Ghana: Rear Admiral Seth Amoama is the New Chief of the Naval Staff

Rear Admiral Seth Amoama, CNS of Ghana Navy

Accra, Ghana, January 12, 2019//-Rear Admiral Seth Amoama has officially taken over the staff of command from Rear Admiral Peter Kofi Faidoo, as the new Chief of the Naval Staff (CNS) of the Ghana Navy.

Rear Admiral Faidoo was CNS for three years, and in all, he served the Ghana Navy for 39 years during when he distinguished himself as a successful Naval Officer.

The successes chalked by the former CNS include the functioning of the Naval Training Command, completed drawings for the school of Maritime Operations, infrastructural development, operation orientation and sustaining operational ships at sea to protect the country’s territorial waters.

In view of the legacy he is inheriting, Rear Admiral Amoama, the new CNS, in his inaugural speech, promised to continue the good works of his predecessor and tap from his experiences.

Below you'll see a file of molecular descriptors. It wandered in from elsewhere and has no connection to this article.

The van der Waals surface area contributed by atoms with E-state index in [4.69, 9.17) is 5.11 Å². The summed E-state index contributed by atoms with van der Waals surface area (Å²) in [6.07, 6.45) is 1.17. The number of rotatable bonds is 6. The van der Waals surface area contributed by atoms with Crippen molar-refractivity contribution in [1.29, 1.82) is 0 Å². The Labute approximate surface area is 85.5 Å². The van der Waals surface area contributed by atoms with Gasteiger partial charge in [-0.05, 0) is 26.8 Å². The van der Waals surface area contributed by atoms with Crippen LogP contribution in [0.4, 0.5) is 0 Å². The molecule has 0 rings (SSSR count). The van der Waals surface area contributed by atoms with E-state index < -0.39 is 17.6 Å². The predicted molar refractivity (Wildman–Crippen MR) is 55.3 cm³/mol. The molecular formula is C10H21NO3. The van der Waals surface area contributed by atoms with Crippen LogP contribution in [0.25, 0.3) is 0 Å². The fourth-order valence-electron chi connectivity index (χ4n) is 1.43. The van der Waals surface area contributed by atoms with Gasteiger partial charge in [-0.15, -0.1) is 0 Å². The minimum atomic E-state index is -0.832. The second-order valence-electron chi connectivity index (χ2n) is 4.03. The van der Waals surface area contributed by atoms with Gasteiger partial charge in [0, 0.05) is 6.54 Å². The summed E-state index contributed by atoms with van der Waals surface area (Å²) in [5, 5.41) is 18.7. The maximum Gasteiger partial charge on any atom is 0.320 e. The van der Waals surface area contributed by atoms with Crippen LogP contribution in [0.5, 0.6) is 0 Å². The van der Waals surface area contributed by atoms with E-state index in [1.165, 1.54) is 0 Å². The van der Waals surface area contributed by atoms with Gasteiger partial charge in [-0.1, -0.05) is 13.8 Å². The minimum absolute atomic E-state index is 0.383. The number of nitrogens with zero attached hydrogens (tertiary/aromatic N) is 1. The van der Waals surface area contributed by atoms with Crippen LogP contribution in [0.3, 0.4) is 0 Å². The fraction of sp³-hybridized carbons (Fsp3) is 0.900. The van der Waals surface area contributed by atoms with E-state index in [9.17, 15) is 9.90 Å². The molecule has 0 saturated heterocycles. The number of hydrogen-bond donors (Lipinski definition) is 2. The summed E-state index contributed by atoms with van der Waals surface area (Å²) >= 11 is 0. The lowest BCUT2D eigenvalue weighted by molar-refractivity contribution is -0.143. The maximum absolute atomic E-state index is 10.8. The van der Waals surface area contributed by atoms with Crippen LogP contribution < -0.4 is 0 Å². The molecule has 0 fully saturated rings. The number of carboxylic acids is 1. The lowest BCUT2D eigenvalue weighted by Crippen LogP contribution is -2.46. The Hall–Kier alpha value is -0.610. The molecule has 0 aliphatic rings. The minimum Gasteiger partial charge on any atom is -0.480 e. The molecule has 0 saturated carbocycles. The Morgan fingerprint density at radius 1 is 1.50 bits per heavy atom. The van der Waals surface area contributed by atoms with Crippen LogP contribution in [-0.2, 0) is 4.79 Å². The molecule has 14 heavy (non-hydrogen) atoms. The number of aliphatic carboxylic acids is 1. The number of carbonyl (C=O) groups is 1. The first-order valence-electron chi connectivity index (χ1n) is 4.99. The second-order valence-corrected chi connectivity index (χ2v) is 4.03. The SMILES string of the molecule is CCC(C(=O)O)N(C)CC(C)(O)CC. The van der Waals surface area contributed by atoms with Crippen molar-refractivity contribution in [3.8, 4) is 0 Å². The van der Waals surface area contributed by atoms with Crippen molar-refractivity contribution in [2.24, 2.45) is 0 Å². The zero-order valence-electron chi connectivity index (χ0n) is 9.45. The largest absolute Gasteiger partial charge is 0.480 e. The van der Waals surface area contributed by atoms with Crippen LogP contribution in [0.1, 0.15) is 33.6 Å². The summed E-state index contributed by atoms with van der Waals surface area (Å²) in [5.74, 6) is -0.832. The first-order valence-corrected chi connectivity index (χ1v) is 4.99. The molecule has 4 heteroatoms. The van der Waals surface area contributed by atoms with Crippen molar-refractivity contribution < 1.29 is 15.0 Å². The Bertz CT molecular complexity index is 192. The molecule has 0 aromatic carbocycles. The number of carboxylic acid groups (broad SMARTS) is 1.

He promised to complete all projects and initiatives by his predecessors that are aimed at bringing about drastic change and development.

Rear Admiral Amoama observed the severe lack of accommodation for officers as an immediate challenge he would work hard to address.

“The morale in the Ghana Navy is at its best and to keep the momentum, the progress made in the provision of the accommodation would be improved upon,” Rear Admiral Seth Amoama assured the officers and men of the Ghana Navy.

He thanked President Nana Addo Dankwa Akufo-Addo for the honour done him with the high office, where he promised to continue to offer his unrelented service to the country.

The out-gone Chief of Naval Staff, Rear Admiral Kofi Faidoo, on his part, charged his successor to do all that he can to tap into the experiences of the former CNSs, retired Admirals and Generals, adding: “These are think-tanks on their own and are always ready to lend a helping hand.”

The retired CNS implored his successor to endeavour to make the concerns expressed by the officers and sailors his guiding principles, especially at a point in history of the Ghana Navy, when capacity levels are at their peak.

By Bernice Bessey

 

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